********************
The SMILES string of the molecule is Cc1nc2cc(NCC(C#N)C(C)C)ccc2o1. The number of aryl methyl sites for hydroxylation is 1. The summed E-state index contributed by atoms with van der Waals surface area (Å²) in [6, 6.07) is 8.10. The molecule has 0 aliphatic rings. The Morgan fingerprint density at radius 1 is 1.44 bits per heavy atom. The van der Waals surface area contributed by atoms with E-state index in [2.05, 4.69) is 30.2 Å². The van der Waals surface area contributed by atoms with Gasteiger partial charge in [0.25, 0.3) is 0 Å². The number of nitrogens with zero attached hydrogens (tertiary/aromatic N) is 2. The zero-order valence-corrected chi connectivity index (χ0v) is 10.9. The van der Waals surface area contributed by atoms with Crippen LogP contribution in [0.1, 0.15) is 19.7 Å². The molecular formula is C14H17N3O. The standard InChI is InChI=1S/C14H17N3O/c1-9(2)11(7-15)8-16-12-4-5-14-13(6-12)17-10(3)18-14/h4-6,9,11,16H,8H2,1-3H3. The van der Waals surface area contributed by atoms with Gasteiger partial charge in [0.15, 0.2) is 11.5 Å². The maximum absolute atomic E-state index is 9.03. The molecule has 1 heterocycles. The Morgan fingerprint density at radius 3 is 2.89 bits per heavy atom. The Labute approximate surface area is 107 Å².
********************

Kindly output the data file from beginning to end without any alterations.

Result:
The SMILES string of the molecule is Cc1nc2cc(NCC(C#N)C(C)C)ccc2o1. The number of aryl methyl sites for hydroxylation is 1. The summed E-state index contributed by atoms with van der Waals surface area (Å²) in [6, 6.07) is 8.10. The molecule has 0 aliphatic rings. The Morgan fingerprint density at radius 1 is 1.44 bits per heavy atom. The van der Waals surface area contributed by atoms with E-state index in [2.05, 4.69) is 30.2 Å². The van der Waals surface area contributed by atoms with Gasteiger partial charge in [0.25, 0.3) is 0 Å². The number of nitrogens with zero attached hydrogens (tertiary/aromatic N) is 2. The zero-order valence-corrected chi connectivity index (χ0v) is 10.9. The van der Waals surface area contributed by atoms with Crippen LogP contribution in [0.1, 0.15) is 19.7 Å². The molecular formula is C14H17N3O. The standard InChI is InChI=1S/C14H17N3O/c1-9(2)11(7-15)8-16-12-4-5-14-13(6-12)17-10(3)18-14/h4-6,9,11,16H,8H2,1-3H3. The van der Waals surface area contributed by atoms with Gasteiger partial charge in [0.15, 0.2) is 11.5 Å². The maximum absolute atomic E-state index is 9.03. The molecule has 1 heterocycles. The Morgan fingerprint density at radius 3 is 2.89 bits per heavy atom. The Labute approximate surface area is 107 Å².